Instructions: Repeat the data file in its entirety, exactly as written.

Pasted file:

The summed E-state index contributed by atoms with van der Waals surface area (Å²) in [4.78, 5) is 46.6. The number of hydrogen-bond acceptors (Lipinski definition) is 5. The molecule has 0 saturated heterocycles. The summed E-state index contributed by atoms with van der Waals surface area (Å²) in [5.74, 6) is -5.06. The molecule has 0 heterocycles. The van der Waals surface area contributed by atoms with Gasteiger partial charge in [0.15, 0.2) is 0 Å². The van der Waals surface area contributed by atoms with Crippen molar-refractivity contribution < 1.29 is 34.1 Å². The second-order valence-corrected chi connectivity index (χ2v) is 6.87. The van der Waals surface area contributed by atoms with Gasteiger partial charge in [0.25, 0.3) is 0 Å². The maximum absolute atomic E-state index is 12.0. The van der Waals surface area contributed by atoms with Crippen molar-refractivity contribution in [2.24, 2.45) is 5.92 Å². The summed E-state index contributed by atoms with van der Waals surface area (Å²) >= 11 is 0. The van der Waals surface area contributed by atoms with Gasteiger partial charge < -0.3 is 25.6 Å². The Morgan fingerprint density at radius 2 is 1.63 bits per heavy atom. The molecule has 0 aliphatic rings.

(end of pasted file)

The summed E-state index contributed by atoms with van der Waals surface area (Å²) in [4.78, 5) is 46.6. The number of hydrogen-bond acceptors (Lipinski definition) is 5. The molecule has 0 saturated heterocycles. The summed E-state index contributed by atoms with van der Waals surface area (Å²) in [5.74, 6) is -5.06. The molecule has 0 heterocycles. The van der Waals surface area contributed by atoms with Gasteiger partial charge in [0.15, 0.2) is 0 Å². The van der Waals surface area contributed by atoms with Crippen molar-refractivity contribution < 1.29 is 34.1 Å². The second-order valence-corrected chi connectivity index (χ2v) is 6.87. The van der Waals surface area contributed by atoms with Gasteiger partial charge in [0.25, 0.3) is 0 Å². The maximum absolute atomic E-state index is 12.0. The van der Waals surface area contributed by atoms with Crippen molar-refractivity contribution in [2.24, 2.45) is 5.92 Å². The summed E-state index contributed by atoms with van der Waals surface area (Å²) >= 11 is 0. The van der Waals surface area contributed by atoms with Gasteiger partial charge < -0.3 is 25.6 Å². The Morgan fingerprint density at radius 2 is 1.63 bits per heavy atom. The molecule has 0 aliphatic rings.